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Brainiac42
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12 Jun 2021, 1:17 pm

My girlfriend asked me if I liked a painting she bought, I said I didn’t love it, and she got upset. Should I have said that I liked it even though I didn’t? Or is she in the wrong for being upset at my honest answer? Should I lie to make her happy?



hurtloam
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12 Jun 2021, 5:35 pm

This is one I struggle with. I would never ask someone if they liked something I bought for my house. I like it, I don't care if you do. It's going in my house not yours.

But, NTs will do this for validation. I guess the correct answer is to say something complimentary about it. You don't have to say you love it, but maybe be find something about it you can make a positive comment about.



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12 Jun 2021, 6:26 pm

This may always be one of the most difficult areas for someone with ASD, because you aren’t sure if they are looking for help with a decision (in which case negative feedback is OK), or for affirmation (in which case negative feedback needs to be avoided at all costs).

I suggest trying some more neutral responses when you can’t say with full honesty that you like something:

“I don’t feel qualified to say anything about this art style”

“I haven’t much experience with art”

Or turning the conversation so you don’t have to give an opinion:

“What would you like to do with it?”

“What drew you to it?”

“Horses! You really do love horses, don’t you?”


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Brainiac42
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12 Jun 2021, 7:14 pm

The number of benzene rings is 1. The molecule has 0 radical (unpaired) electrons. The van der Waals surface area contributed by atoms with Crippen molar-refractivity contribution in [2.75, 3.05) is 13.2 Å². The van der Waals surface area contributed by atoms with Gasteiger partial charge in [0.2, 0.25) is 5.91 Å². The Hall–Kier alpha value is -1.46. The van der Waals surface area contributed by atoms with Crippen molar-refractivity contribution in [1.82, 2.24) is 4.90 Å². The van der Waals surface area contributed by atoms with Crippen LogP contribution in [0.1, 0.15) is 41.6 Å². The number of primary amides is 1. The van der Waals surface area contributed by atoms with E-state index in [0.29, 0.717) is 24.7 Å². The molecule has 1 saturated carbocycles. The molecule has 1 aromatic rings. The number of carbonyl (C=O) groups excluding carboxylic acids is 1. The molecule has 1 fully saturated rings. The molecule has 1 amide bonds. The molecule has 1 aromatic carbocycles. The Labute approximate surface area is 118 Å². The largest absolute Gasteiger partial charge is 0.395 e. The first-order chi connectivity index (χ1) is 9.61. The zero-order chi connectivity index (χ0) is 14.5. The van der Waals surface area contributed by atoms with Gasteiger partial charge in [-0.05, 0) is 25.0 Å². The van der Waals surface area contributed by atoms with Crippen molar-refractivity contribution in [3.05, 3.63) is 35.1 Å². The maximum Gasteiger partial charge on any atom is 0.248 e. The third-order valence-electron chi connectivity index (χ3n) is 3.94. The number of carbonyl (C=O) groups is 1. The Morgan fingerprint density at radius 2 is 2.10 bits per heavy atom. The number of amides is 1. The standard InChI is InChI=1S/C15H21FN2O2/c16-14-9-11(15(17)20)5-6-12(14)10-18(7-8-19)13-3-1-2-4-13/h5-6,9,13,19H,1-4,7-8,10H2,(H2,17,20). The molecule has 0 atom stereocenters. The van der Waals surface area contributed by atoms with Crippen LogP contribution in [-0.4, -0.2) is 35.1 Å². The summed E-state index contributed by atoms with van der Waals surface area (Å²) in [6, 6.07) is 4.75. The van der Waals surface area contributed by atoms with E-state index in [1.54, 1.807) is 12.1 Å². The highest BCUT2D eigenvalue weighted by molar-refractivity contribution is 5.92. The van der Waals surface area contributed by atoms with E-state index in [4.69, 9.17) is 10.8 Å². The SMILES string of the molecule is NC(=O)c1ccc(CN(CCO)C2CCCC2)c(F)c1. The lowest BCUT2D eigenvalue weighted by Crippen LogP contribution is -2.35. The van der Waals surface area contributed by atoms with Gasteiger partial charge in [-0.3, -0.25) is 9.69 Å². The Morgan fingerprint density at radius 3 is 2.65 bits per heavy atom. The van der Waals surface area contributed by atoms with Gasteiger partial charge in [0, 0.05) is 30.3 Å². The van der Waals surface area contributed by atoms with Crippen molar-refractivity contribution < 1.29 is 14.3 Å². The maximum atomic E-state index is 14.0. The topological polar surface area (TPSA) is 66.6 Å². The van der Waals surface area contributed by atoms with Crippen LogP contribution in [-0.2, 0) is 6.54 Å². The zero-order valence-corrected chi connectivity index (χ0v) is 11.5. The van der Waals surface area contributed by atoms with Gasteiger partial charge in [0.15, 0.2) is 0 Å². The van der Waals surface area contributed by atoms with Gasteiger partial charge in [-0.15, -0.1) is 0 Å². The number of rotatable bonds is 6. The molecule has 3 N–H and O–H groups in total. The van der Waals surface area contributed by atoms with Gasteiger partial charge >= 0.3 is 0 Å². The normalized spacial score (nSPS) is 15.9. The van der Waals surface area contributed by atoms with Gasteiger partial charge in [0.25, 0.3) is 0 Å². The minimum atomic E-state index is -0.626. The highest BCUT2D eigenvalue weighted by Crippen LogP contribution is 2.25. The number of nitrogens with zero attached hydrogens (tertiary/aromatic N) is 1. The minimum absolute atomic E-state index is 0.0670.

DW_a_mom wrote:
This may always be one of the most difficult areas for someone with ASD, because you aren’t sure if they are looking for help with a decision (in which case negative feedback is OK), or for affirmation (in which case negative feedback needs to be avoided at all costs).

I suggest trying some more neutral responses when you can’t say with full honesty that you like something:

“I don’t feel qualified to say anything about this art style”

“I haven’t much experience with art”

Or turning the conversation so you don’t have to give an opinion:

“What would you like to do with it?”

“What drew you to it?”

“Horses! You really do love horses, don’t you?”


Thank you that’s very helpful.



nick007
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12 Jun 2021, 11:09 pm

This is NOT a situation where either of you are in the wrong. It's just a very common misunderstanding that goes along with us being autistic. That said I think it would be helpful for you to apologize to her. Don't apologize for being honest but do apologize for upsetting her, let her know that it was not your intent at all. You could explain that you don't know the correct thing to say in those situations & if your girlfriend knows you are autistic, you could mention that this is a very common autistic thing. Some autistics can not lie at all including white lies when they know that they are supposed to lie to make somebody feel good. If she knows that this is an autism thing she might be more understanding that you were being honest & NOT trying to upset her. She also might be less likely to ask you questions in the future when she is just looking for validation & not wanting to hear any negative honest opinions.


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